Indigenous healing practices and self-medication amongst pregnant women in Cape Town, South Africa

Afr J Reprod Health. 2002 Aug;6(2):79-86.


This study was conducted in and around Cape Town, South Africa, at two primary obstetric facilities and in the antenatal clinics of two secondary hospitals. Findings show that majority of the Xhosa speaking women follow indigenous healing practices for both themselves and their babies because of the need to "strengthen" the womb against sorcery, to prevent childhood illnesses, and to treat symptoms they perceive that biomedical services would not be able to treat. Self-medication with non-prescribed drugs, herbs and Dutch remedies was common practice amongst the Afrikaans speaking women for both themselves and their babies. Herbs and Dutch remedies were mainly used to treat indigenous illness (baarwind) while non-prescribed over-the-counter drugs were used to treat minor ailments associated with pregnancy. There is, therefore, an urgent need to bridge the gap between orthodox and indigenous medical systems through reciprocal learning and by acknowledging each other's roles.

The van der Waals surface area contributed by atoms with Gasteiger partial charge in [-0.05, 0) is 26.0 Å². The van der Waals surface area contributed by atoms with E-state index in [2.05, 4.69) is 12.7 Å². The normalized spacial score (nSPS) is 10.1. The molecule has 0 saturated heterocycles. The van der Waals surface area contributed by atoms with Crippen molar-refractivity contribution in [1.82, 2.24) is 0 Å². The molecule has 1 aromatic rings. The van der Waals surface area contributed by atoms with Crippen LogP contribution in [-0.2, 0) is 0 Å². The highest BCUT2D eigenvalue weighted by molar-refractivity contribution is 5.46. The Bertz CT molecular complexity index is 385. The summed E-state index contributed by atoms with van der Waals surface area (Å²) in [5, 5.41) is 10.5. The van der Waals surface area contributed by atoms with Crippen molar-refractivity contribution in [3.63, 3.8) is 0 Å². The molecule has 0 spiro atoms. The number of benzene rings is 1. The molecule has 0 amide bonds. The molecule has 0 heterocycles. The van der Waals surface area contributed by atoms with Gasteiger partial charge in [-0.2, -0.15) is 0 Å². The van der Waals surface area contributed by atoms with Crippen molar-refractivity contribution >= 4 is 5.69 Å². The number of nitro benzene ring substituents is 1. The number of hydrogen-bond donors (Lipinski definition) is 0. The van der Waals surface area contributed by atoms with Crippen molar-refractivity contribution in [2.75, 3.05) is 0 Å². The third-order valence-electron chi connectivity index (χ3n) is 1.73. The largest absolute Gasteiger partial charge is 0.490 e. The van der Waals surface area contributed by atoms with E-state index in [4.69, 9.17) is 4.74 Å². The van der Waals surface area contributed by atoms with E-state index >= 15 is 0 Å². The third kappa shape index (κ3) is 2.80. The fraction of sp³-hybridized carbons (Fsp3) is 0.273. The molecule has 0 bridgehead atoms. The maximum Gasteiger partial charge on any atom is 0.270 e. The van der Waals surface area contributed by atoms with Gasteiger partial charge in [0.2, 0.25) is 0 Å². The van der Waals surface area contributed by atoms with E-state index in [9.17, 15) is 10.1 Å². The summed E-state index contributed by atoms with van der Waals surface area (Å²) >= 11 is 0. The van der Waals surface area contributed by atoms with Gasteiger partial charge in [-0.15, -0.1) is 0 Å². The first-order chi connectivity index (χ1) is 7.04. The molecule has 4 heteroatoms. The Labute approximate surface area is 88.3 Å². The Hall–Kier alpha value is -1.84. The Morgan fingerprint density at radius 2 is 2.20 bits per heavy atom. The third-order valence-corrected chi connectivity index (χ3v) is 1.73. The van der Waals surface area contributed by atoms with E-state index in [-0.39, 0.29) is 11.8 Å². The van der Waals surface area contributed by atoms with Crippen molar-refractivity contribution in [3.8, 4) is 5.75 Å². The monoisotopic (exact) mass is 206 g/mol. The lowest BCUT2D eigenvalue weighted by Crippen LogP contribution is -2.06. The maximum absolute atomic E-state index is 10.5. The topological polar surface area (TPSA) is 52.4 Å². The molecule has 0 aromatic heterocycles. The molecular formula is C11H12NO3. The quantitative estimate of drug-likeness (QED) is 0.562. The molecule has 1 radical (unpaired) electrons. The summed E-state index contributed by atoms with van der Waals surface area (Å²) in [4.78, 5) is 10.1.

Publication types

  • Research Support, Non-U.S. Gov't

MeSH terms

  • Female
  • Health Knowledge, Attitudes, Practice
  • Health Services, Indigenous
  • Humans
  • Infant, Newborn
  • Medical Indigency / psychology*
  • Nonprescription Drugs
  • Patient Education as Topic
  • Pregnancy / psychology*
  • Self Medication / psychology*
  • South Africa


  • Nonprescription Drugs